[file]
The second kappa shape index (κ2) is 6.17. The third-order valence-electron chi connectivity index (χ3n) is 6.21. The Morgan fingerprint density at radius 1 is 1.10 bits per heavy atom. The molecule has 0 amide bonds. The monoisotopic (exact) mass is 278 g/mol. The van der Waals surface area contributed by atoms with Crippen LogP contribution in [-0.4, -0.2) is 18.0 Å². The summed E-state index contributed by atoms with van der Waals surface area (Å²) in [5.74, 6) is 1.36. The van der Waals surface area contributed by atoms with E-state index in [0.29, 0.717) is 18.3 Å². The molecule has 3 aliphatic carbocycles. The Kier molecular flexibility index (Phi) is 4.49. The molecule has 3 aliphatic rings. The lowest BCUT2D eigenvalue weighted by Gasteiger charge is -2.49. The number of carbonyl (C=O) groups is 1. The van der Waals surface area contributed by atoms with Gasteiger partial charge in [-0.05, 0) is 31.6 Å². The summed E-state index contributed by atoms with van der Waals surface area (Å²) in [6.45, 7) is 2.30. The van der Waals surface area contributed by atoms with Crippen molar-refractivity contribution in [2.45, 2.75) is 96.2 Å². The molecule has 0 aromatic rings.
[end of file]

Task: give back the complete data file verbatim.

The second kappa shape index (κ2) is 6.17. The third-order valence-electron chi connectivity index (χ3n) is 6.21. The Morgan fingerprint density at radius 1 is 1.10 bits per heavy atom. The molecule has 0 amide bonds. The monoisotopic (exact) mass is 278 g/mol. The van der Waals surface area contributed by atoms with Crippen LogP contribution in [-0.4, -0.2) is 18.0 Å². The summed E-state index contributed by atoms with van der Waals surface area (Å²) in [5.74, 6) is 1.36. The van der Waals surface area contributed by atoms with E-state index in [0.29, 0.717) is 18.3 Å². The molecule has 3 aliphatic carbocycles. The Kier molecular flexibility index (Phi) is 4.49. The molecule has 3 aliphatic rings. The lowest BCUT2D eigenvalue weighted by Gasteiger charge is -2.49. The number of carbonyl (C=O) groups is 1. The van der Waals surface area contributed by atoms with Gasteiger partial charge in [-0.05, 0) is 31.6 Å². The summed E-state index contributed by atoms with van der Waals surface area (Å²) in [6.45, 7) is 2.30. The van der Waals surface area contributed by atoms with Crippen molar-refractivity contribution in [2.45, 2.75) is 96.2 Å². The molecule has 0 aromatic rings.